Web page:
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Effective Procedures to Avoid Wrongful Termination Suits

Even though you can’t do anything about the post-termination emotions that your employees will feel after you terminate them from the job, you can, however, hopefully prevent a former employee from doing post-termination actions like filing for a wrongful termination suit against you, by following certain procedures.

Know what causes an employee to file a wrongful terminal lawsuit against you.

Any employee will have grounds for a wrongful termination lawsuit against you if they think that they were fired from the job without any good reason. So it is essential that you, as the employer, know what kind of termination actions that may lead your disgruntled employee to file a suit against you.

  • If you fired an employee in violation of the state or federal anti-discrimination laws.
  • If the employee thinks that the termination was a form of sexual harassment.
  • If you fired an employee in violation of the employment agreement.
  • If you fired an employee in violation of the labor laws.
  • If you fired an employee as retaliation for the complaint or claim he/she has made against you.

Some of these reasons may subject an employer to statutory penalties, while others will require an employer to provide back pay, reinstatement, compensatory damages, and other relief.

Know the state and federal laws regarding wrongful termination

Knowing the state and federal laws concerning wrongful termination is an important procedure in preventing wrongful termination lawsuits against you. Wrongful termination laws differ from-to-state and it’s your job to know the employment rules and regulations based on where you live.

Establish a termination policy for your employees.

You need to create or establish a termination policy before you start hiring employees.

  • Create a written termination policy and make it known to your employees before you hire them.
  • State in there the procedures that you will follow if there comes a time that you are going to let go of an employee.
  • Make sure to cite situations that could result in immediate termination of an employee such as sexual harassment and threatening behavior.


 Keep detailed accounts of your employees.

You also need to keep detailed accounts of all your employee’s disciplinary actions and performance and make your employee acknowledge that you are taking into account his/her behavior performance at work. Letting your employee know that you are meticulously monitoring his/her behavior and performance will most likely prevent them from filing a lawsuit against you if you terminate him or her later on.

 Terminate an employee after careful consideration.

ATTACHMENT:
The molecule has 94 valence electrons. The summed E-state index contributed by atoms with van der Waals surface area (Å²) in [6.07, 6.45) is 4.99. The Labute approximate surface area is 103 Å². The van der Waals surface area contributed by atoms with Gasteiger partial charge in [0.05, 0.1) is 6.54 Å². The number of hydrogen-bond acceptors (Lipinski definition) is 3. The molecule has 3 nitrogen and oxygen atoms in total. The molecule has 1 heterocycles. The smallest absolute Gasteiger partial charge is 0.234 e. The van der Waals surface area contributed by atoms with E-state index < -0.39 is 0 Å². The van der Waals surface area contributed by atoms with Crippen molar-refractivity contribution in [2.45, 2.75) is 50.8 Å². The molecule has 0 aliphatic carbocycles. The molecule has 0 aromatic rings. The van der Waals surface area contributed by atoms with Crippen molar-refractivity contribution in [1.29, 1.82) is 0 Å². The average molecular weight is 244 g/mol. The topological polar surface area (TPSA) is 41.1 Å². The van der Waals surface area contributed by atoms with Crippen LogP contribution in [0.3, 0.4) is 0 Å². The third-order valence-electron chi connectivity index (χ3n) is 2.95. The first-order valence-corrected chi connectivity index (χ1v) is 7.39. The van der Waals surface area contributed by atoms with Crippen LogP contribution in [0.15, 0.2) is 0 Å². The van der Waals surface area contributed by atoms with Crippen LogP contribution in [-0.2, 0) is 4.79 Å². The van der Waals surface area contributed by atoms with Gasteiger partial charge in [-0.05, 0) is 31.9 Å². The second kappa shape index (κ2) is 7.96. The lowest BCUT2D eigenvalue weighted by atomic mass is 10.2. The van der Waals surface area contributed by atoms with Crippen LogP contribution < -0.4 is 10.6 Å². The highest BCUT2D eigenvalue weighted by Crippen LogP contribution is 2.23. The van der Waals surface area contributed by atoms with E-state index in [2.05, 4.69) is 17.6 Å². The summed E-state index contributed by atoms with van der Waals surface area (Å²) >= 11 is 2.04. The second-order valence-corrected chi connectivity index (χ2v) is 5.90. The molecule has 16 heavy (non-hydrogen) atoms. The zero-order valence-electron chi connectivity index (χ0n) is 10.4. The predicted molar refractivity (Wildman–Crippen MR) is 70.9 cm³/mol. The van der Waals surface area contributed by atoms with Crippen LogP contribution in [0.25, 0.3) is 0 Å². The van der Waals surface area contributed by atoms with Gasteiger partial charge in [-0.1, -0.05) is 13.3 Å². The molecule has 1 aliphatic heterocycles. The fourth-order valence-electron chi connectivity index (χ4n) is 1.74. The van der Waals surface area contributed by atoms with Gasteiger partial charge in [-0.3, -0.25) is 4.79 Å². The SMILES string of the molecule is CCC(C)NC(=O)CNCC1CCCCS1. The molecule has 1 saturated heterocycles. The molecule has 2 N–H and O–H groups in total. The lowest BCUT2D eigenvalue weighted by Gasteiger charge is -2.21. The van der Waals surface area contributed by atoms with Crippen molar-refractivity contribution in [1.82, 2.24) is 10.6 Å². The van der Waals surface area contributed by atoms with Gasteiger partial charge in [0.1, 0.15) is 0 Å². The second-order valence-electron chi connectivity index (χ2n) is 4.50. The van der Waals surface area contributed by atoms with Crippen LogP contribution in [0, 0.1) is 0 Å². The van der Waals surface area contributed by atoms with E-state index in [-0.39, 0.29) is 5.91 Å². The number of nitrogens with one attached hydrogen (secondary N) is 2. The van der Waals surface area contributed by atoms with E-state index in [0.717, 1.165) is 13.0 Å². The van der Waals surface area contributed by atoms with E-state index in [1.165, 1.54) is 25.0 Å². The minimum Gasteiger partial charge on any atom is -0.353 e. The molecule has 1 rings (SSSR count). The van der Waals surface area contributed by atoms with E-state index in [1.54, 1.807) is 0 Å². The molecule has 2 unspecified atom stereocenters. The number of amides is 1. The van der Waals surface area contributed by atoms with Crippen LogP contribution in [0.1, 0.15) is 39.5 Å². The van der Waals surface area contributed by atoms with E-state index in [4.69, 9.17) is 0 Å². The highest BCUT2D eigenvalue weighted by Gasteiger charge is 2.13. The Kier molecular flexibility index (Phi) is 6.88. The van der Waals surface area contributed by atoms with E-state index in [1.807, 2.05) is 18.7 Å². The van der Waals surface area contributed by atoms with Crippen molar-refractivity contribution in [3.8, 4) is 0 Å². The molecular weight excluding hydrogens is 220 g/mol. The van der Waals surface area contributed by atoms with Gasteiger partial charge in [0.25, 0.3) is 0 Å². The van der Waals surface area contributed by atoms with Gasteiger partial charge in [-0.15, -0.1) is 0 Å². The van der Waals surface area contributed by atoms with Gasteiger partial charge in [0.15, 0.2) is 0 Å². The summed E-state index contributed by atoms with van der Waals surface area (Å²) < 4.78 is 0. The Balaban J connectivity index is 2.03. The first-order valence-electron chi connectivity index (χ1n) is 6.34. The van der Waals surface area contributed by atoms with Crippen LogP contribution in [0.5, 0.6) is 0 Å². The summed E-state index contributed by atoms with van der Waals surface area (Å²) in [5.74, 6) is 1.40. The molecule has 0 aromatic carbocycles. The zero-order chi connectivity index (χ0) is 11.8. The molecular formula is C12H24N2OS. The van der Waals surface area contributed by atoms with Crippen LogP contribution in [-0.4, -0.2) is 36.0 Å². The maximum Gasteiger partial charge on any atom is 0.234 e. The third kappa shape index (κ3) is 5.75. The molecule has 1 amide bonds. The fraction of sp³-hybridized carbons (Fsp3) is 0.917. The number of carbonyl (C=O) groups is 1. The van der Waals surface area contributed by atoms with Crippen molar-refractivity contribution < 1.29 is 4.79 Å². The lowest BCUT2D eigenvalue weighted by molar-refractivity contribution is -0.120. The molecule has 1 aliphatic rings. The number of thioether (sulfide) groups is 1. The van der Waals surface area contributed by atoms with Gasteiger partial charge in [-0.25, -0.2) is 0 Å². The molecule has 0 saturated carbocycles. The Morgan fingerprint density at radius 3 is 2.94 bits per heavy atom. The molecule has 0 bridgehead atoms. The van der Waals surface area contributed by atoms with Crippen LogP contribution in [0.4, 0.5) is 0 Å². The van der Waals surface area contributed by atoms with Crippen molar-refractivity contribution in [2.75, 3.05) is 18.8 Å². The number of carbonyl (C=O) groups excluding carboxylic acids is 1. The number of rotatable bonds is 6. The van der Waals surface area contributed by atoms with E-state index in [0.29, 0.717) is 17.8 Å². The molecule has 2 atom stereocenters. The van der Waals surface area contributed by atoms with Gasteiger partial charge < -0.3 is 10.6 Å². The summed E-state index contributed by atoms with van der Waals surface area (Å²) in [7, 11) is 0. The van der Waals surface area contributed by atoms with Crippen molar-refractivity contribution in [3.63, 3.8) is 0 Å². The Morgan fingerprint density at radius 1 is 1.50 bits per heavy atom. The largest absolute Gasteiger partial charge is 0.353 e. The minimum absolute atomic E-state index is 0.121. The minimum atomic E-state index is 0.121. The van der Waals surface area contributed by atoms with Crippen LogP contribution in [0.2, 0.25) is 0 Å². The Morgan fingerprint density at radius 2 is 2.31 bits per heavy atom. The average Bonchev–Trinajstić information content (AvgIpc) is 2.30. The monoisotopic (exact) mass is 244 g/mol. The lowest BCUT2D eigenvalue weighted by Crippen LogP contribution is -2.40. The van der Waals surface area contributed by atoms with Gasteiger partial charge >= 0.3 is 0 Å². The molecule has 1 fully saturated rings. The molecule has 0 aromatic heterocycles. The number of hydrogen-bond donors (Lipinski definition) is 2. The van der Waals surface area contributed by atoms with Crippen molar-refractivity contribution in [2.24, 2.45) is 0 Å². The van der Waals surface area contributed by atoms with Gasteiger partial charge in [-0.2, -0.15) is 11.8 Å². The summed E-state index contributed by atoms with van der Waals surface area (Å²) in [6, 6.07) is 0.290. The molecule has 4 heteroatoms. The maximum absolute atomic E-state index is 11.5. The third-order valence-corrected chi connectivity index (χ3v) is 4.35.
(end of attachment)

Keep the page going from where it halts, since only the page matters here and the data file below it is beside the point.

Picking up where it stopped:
You must only terminate an employee after careful consideration. Don’t terminate an employee without exhausting all measures you can think of to get him/her back on track.

  • If your employee has made an offense, you can issue him/her with a written or verbal warning.
  • In addition to that, make an improvement plan for your employee.
  • Give your employee ample time, resources, and proper training to get him/her on track.

If all of these are not enough to bring your employee up to speed, termination is your final option.

Don’t sign any contracts with your employees.

You should never sign any contracts with your employees. The only agreement that you must have with your employees is that “an employer or an employee can dissolve the employment relationship at any time for any reason”.

  • Contractual employment can lock you into a fixed relationship with an employee that can be difficult to dismiss even if you wanted to let that worker go.
  • Also, unhappy employees who are under contract can sue you if they think that their contract has been breached or violated.

 Give an employee a probationary period before terminating them.

Probationary periods can do a lot in preventing wrongful termination lawsuits after you fire an employee. Let your employee know that he/she is under probationary employment status.

  • It will be easier for you to fire an employee who is on probation.
  • When an employee knows that he/she is on probation, the employee knows that his/her employment status is in danger because things are not going too well.
  • Also, employees who know that they are on probation often leave the job on their own accord.

Having to terminate an employee is never easy. It’s a decision that will leave a big impact on an employee’s personal and professional life. So as an employer, you must be serious about terminating someone from the job. Terminations are an important conversation and should not be taken lightly; it’s one of your jobs as an employer.

Just don’t fire an employee without any good reason or illegally, as it can lead to wrongful termination suits. Wrongful termination lawsuits can prove to be dangerous for your business, and you’ll never want to face the consequences that come with it.

So the next time that you fire an employee be sure to do it legally. Or, better yet have legal counsel on your side every time you terminate an employee to make it as legal as possible.

Disclaimer: This article contains general information on how to avoid wrongful termination lawsuits. For real legal advice in this matter, kindly refer to a qualified attorney.

Nicole Ferrel

Nicole Ferrel has spent more than two decades writing about law, and continues to do so writing on her next big thing. She imparts words of wisdom to the common reader with her pieces. Nicole is an avid sports fan and loves watching games if she has free time.